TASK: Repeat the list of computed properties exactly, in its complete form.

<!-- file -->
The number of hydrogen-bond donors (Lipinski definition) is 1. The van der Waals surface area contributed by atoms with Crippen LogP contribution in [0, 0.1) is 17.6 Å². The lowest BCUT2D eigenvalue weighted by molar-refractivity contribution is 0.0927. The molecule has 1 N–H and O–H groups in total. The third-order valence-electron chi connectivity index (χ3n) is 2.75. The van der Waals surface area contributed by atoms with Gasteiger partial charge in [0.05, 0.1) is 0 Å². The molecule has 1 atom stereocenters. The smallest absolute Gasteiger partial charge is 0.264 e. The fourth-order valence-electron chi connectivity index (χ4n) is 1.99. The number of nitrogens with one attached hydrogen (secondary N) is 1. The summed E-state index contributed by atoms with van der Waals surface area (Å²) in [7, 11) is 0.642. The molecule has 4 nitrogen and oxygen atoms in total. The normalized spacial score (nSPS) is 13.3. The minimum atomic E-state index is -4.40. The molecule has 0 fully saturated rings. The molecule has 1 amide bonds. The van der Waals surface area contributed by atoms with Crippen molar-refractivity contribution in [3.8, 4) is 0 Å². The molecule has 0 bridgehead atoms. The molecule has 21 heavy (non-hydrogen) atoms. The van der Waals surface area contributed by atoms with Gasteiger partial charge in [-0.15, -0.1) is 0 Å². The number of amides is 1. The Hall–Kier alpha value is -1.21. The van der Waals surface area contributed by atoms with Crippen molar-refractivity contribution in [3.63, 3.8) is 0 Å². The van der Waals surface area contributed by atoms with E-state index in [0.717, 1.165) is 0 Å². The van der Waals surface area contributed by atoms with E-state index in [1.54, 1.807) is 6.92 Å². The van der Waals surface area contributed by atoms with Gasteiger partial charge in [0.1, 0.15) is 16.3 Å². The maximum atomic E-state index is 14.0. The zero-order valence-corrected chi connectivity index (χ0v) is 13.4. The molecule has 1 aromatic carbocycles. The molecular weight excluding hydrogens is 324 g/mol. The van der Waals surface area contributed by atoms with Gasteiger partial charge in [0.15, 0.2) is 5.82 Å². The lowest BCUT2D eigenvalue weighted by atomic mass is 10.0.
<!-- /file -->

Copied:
The number of hydrogen-bond donors (Lipinski definition) is 1. The van der Waals surface area contributed by atoms with Crippen LogP contribution in [0, 0.1) is 17.6 Å². The lowest BCUT2D eigenvalue weighted by molar-refractivity contribution is 0.0927. The molecule has 1 N–H and O–H groups in total. The third-order valence-electron chi connectivity index (χ3n) is 2.75. The van der Waals surface area contributed by atoms with Gasteiger partial charge in [0.05, 0.1) is 0 Å². The molecule has 1 atom stereocenters. The smallest absolute Gasteiger partial charge is 0.264 e. The fourth-order valence-electron chi connectivity index (χ4n) is 1.99. The number of nitrogens with one attached hydrogen (secondary N) is 1. The summed E-state index contributed by atoms with van der Waals surface area (Å²) in [7, 11) is 0.642. The molecule has 4 nitrogen and oxygen atoms in total. The normalized spacial score (nSPS) is 13.3. The minimum atomic E-state index is -4.40. The molecule has 0 fully saturated rings. The molecule has 1 amide bonds. The van der Waals surface area contributed by atoms with Crippen molar-refractivity contribution in [3.8, 4) is 0 Å². The molecule has 0 bridgehead atoms. The molecule has 21 heavy (non-hydrogen) atoms. The van der Waals surface area contributed by atoms with Gasteiger partial charge in [-0.15, -0.1) is 0 Å². The number of amides is 1. The Hall–Kier alpha value is -1.21. The van der Waals surface area contributed by atoms with Crippen molar-refractivity contribution in [3.63, 3.8) is 0 Å². The van der Waals surface area contributed by atoms with E-state index in [0.717, 1.165) is 0 Å². The van der Waals surface area contributed by atoms with E-state index in [1.54, 1.807) is 6.92 Å². The van der Waals surface area contributed by atoms with Gasteiger partial charge in [0.1, 0.15) is 16.3 Å². The maximum atomic E-state index is 14.0. The zero-order valence-corrected chi connectivity index (χ0v) is 13.4. The molecule has 1 aromatic carbocycles. The molecular weight excluding hydrogens is 324 g/mol. The van der Waals surface area contributed by atoms with Gasteiger partial charge in [0.15, 0.2) is 5.82 Å². The lowest BCUT2D eigenvalue weighted by atomic mass is 10.0.